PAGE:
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Praise to flight 40 crew on 4-21: Landing a 762 without flaps!

 

Old Apr 21, 09, 9:40 pm
  #1
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Thumbs up Praise to flight 40 crew on 4-21: Landing a 762 without flaps!

I was on #40 (a 762) today from IAH-EWR when the captain came on and said that we'd have to land without the flaps. He warned us that it'd probably be a bumpy approach and there would be firetrucks lining the runway waiting for our arrival. He also said that bringing the big bird to a stop wouldn't be an issue (I later realized that he never said he'd stop it before the Peddie Ditch or Avenue E).

However, they did an awesome job at bringing the plane to a stop. It was obvious we touched down MUCH faster than I've ever encountered, but they managed to bring it to stop shortly before the end of the runway. We had to pull off the runway & wait (with the firetrucks) until the brakes, tires, etc., cooled down enough that it was safe to pull to a gate. When we finally got to the gate, a NYPD officer went straight into the cockpit before we were all allowed to leave.

Is there any way to tell if/when the plane flew next? #40 continues to FCO, but they use a 764 on that route, so it's obviously not that plane.
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Old Apr 21, 09, 9:48 pm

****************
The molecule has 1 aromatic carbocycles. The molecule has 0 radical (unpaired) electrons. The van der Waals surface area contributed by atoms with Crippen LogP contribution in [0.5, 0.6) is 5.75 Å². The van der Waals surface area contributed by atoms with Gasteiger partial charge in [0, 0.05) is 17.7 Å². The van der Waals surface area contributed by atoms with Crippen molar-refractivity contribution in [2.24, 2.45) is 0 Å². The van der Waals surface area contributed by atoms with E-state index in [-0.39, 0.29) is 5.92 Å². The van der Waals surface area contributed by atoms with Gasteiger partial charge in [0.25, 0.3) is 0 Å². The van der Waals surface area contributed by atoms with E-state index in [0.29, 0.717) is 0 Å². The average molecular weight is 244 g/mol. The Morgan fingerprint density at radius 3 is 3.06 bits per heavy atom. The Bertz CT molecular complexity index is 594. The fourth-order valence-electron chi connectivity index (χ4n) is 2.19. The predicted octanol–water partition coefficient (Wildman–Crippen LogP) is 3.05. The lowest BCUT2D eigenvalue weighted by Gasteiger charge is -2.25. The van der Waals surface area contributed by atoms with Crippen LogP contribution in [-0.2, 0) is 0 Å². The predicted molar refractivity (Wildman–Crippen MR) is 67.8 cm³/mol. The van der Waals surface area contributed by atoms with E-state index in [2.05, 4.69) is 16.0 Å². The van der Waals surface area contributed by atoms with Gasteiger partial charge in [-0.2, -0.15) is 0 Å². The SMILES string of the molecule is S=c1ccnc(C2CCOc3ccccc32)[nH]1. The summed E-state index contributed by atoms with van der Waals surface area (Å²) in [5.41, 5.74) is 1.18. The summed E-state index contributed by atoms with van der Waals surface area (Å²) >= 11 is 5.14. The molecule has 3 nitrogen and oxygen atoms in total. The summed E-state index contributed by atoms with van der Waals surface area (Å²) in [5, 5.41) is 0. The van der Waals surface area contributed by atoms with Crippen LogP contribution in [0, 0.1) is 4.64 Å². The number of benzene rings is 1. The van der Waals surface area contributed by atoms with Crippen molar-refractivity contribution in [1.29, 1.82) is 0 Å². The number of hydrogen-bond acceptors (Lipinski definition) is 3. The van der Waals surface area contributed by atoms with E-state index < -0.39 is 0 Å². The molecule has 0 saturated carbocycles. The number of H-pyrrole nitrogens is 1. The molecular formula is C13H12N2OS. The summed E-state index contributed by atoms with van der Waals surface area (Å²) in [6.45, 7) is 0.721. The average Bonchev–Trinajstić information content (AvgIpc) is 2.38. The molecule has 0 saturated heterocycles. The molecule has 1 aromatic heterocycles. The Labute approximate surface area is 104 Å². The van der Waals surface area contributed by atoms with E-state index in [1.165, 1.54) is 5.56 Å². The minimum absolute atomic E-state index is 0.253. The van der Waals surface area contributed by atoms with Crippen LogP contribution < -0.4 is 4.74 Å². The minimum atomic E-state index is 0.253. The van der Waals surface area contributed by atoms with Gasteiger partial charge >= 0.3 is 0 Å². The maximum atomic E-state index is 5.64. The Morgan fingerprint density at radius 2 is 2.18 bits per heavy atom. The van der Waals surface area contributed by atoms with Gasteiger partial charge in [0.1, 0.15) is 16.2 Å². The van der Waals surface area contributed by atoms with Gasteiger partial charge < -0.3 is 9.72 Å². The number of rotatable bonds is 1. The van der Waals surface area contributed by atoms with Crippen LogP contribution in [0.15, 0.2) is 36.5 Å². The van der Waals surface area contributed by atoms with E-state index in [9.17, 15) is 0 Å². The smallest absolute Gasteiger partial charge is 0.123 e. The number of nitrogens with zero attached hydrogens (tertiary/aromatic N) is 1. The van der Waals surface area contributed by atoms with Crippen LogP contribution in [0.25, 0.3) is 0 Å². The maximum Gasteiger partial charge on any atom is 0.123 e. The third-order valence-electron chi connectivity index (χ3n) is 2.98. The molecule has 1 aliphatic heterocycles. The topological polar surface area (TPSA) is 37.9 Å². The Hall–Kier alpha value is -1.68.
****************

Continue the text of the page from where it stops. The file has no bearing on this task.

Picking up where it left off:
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Originally Posted by IAHtraveler View Post
a NYPD officer went straight into the cockpit before we were all allowed to leave.
Just a point of clarification, the NYPD does not have jurisdiction over Newark Airport, the Port Authority of New York & New Jersey (PANY/NJ) does and their uniform and patches look very similar.
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Old Apr 21, 09, 9:50 pm
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The crew certainly deserves credit for a job well done. That said, landing without flaps, while not routine for the Boeing 767, is something that any 767 pilot can do in an otherwise functioning aircraft, and they're trained to do it. Indeed, a no-flaps landing will be preferable under some circumstances (like where deployment could result in asymmetrical flaps and pose a threat to control of the aircraft).
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Old Apr 21, 09, 9:52 pm
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Thank Goodness

Sounds like an outstanding job by the flight deck crew.

I take it there were no injuries on board. Did the fa's ask you to assume the crash positions?

I wonder if you know whether any tires were blown, which is a common issue in landing without flaps?
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Old Apr 21, 09, 9:56 pm
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PDA site said it is ship #153. N73153

ACARS and the PDA site confirm that #153 is on EWR-FCO as flight 42 and it left at 10:05 (5 min late). Whatever flaps problem it had, MX got it fixed in the 6.5hrs it sat at EWR.

Last edited by colpuck; Apr 21, 09 at 10:07 pm
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Old Apr 21, 09, 10:45 pm
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Originally Posted by jrzyshawn View Post